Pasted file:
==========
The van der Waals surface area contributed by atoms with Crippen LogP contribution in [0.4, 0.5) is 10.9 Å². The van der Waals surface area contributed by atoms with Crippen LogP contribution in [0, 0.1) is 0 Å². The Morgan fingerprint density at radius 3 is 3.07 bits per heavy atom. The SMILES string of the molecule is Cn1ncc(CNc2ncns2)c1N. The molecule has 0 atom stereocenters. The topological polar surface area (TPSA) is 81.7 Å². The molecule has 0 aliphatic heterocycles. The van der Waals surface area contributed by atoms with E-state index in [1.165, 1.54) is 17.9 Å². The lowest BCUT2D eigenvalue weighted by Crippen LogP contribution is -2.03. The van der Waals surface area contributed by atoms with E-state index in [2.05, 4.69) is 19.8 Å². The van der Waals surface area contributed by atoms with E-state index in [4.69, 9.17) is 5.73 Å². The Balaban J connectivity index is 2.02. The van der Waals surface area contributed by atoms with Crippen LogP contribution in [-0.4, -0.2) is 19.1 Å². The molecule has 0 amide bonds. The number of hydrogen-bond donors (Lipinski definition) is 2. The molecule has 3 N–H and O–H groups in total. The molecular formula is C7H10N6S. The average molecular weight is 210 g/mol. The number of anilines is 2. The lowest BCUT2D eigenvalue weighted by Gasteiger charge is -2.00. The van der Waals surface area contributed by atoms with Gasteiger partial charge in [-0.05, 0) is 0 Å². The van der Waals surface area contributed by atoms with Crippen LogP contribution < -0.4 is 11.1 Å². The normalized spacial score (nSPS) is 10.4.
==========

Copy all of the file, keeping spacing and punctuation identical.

The van der Waals surface area contributed by atoms with Crippen LogP contribution in [0.4, 0.5) is 10.9 Å². The van der Waals surface area contributed by atoms with Crippen LogP contribution in [0, 0.1) is 0 Å². The Morgan fingerprint density at radius 3 is 3.07 bits per heavy atom. The SMILES string of the molecule is Cn1ncc(CNc2ncns2)c1N. The molecule has 0 atom stereocenters. The topological polar surface area (TPSA) is 81.7 Å². The molecule has 0 aliphatic heterocycles. The van der Waals surface area contributed by atoms with E-state index in [1.165, 1.54) is 17.9 Å². The lowest BCUT2D eigenvalue weighted by Crippen LogP contribution is -2.03. The van der Waals surface area contributed by atoms with E-state index in [2.05, 4.69) is 19.8 Å². The van der Waals surface area contributed by atoms with E-state index in [4.69, 9.17) is 5.73 Å². The Balaban J connectivity index is 2.02. The van der Waals surface area contributed by atoms with Crippen LogP contribution in [-0.4, -0.2) is 19.1 Å². The molecule has 0 amide bonds. The number of hydrogen-bond donors (Lipinski definition) is 2. The molecule has 3 N–H and O–H groups in total. The molecular formula is C7H10N6S. The average molecular weight is 210 g/mol. The number of anilines is 2. The lowest BCUT2D eigenvalue weighted by Gasteiger charge is -2.00. The van der Waals surface area contributed by atoms with Gasteiger partial charge in [-0.05, 0) is 0 Å². The van der Waals surface area contributed by atoms with Crippen LogP contribution < -0.4 is 11.1 Å². The normalized spacial score (nSPS) is 10.4.